My best advice, as an alternative to this "gem", is to read some real history about this period when England was emerging as a preeminent nation in Western Civilization. This film is a dud...I hope the actors cashed their paychecks before they bounced!
Is England out of White actors? I ask because a Black face anywhere in England or Scotland in the Tudor Era would have been an anomaly, yet they cast Adrian Lester to play Thomas Randolph, Elizabeth's ambassador to Scotland. Do WHAT??
Lester is a fine actor, but why not have him drive a Honda around London too? It's about as historically accurate. That's not the only case either. What next. Roots with an all-White cast? Hamlet as an Asian prince of Denmark? I know, Caitlyn Jenner as MLK!
When one undertakes to make a historical film, at least pretend to do so accurately. It starts out a nice BBC docudrama, it ends up being Mary, Men in Tights.
Also, shame on whomever talked Margot Robbie into taking a role where she looked so hideous. You are a heartless creature who would draw a moustache on the Mona Lisa.
Anyway, boring and historical inacurate in many ways: a waste of money and talent and a waste of time for the audience.
I like Saoirse Ronan's work, she made some really beautiful and special movies like Byzantium, Lovely Bones and Violet & Daisy to name a few, but her last movies are mediocre at best (The Seagull, Lady Bird). She should choose her projects more carefully.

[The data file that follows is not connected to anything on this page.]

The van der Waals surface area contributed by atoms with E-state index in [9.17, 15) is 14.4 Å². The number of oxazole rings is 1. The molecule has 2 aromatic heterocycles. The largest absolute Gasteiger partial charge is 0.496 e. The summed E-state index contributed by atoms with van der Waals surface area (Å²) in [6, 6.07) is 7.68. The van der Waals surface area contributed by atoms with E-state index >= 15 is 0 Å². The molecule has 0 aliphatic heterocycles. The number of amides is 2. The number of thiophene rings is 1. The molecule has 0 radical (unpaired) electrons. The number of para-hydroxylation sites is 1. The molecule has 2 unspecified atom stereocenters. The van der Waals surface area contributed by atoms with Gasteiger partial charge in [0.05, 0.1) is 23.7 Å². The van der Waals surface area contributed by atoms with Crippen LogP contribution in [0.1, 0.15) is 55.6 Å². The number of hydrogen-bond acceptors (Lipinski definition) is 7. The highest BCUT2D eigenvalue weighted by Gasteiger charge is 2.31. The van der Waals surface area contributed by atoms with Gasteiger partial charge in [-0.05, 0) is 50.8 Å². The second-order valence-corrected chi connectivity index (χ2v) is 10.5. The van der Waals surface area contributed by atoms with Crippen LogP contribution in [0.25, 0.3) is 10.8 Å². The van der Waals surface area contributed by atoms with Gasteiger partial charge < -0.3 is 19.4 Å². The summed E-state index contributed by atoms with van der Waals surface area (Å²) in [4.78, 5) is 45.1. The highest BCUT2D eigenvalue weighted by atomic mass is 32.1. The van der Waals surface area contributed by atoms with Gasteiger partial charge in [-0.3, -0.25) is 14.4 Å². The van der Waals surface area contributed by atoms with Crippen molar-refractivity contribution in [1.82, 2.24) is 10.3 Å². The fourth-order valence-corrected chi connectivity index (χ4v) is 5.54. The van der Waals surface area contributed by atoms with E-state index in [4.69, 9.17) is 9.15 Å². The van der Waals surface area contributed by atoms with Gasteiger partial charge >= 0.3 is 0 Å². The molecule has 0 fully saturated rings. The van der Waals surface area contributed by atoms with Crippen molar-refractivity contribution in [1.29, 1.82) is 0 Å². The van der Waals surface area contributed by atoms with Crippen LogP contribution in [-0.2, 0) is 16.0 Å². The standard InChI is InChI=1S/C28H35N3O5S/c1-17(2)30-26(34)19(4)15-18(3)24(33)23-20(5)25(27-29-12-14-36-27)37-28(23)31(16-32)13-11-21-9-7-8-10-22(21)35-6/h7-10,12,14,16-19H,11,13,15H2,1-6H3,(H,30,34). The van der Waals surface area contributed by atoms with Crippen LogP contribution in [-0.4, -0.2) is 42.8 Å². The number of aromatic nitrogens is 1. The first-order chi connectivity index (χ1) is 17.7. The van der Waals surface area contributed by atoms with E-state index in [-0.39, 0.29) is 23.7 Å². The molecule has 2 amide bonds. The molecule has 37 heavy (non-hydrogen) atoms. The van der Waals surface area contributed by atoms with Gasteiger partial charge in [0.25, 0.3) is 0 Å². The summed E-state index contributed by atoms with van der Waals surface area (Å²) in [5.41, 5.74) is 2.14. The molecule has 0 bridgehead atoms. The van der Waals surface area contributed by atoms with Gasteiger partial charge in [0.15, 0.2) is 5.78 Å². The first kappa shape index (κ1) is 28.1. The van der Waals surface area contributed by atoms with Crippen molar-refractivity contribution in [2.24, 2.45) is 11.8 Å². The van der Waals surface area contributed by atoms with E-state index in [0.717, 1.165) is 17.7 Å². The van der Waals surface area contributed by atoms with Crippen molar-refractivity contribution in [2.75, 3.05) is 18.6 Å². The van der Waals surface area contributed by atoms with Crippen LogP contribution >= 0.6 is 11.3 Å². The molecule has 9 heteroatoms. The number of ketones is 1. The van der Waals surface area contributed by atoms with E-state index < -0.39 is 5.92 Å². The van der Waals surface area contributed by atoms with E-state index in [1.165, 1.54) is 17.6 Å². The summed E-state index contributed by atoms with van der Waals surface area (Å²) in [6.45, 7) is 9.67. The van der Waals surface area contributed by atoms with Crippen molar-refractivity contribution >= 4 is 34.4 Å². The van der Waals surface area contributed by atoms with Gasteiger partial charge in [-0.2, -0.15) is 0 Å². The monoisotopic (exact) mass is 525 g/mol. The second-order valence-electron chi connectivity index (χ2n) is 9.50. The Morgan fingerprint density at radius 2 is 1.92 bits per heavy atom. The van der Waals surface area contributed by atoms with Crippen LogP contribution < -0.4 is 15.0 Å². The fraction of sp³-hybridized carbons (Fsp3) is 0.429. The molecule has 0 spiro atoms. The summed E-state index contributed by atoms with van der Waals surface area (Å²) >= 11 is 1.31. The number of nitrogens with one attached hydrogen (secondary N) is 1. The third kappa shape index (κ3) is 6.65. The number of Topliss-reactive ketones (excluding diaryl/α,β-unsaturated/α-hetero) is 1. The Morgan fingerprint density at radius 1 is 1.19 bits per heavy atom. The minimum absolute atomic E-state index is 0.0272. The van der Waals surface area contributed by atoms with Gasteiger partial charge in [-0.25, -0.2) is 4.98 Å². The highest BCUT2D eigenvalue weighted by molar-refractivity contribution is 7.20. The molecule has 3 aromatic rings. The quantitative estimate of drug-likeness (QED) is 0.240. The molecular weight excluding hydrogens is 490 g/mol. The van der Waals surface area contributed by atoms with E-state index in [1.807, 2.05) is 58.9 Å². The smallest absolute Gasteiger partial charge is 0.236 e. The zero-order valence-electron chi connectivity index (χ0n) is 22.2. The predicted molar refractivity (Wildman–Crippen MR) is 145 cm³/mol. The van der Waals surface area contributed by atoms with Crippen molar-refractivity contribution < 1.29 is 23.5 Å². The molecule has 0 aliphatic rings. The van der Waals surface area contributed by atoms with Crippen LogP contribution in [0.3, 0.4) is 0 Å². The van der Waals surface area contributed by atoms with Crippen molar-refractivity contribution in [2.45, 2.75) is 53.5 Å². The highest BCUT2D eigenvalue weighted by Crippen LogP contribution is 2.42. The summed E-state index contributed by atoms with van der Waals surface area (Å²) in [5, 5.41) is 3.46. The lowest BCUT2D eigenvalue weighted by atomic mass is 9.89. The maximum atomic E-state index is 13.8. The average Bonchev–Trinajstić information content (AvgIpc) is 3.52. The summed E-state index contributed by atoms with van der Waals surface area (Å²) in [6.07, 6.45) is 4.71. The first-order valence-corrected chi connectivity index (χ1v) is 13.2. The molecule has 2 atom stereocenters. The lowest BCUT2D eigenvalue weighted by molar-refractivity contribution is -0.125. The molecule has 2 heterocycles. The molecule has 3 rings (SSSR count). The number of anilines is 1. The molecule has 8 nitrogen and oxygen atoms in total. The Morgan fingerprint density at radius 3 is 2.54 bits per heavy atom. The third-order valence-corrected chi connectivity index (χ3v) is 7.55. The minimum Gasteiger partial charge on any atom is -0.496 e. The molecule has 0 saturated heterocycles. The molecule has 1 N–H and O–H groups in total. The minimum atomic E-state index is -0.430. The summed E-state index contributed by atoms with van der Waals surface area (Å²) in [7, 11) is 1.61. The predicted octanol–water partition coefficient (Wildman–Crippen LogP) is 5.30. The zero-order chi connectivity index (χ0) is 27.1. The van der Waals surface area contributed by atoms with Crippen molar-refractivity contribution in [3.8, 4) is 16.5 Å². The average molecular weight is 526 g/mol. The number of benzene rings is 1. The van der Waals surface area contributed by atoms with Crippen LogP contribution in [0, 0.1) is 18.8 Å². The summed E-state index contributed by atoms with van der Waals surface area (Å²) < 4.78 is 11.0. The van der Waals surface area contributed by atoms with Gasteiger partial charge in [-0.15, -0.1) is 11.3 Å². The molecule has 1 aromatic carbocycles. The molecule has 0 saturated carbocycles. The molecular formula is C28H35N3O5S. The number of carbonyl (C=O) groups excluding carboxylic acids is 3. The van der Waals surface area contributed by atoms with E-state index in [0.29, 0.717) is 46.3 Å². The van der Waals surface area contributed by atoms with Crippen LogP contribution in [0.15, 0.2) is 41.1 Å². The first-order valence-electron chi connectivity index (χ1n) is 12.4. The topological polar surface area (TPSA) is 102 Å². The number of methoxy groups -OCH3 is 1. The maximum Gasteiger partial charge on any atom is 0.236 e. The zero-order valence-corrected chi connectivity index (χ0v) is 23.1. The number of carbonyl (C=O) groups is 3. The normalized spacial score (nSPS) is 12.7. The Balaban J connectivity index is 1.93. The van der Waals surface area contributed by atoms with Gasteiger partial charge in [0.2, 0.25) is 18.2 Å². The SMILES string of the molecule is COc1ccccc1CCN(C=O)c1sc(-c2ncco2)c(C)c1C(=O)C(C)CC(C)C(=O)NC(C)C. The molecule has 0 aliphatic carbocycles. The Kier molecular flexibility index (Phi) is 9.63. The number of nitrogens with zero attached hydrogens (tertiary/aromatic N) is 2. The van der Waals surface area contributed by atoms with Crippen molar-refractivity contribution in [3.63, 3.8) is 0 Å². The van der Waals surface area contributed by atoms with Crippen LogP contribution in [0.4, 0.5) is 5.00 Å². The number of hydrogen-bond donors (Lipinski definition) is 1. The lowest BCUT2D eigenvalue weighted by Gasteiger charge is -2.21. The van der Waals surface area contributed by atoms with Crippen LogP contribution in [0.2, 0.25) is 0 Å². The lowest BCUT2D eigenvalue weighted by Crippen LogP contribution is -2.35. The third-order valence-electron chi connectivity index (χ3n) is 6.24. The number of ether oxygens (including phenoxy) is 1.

p.s. I just wonder when the time is right and we will see the first bio about a Pope played by an transgender of African origin, or Brad Pitt playing Nelson Mandela or Malcom X ;)
I mean, I knew going in that this was supposed to be one of those re-imagined historical pics, taking creative licence, a lot of it actually, but not this freaking much?!
It tries to be both a live-action play and an historical epic...and ends up being neither.
On the meagre plus side, Saoirse Ronan and Margot Robbie are good, it's the movie surrounding them that sucked. Also the cinematography is beautiful. And that's it.
Think of "Mary, Queen Of Scotts" as "King Arthur Legend Of The Sword" and the recent "Robin Hood" without the action set pieces...can we please stop making these damn "woke" versions of historical movies and just try to make a good movie instead?!
4 out of 10.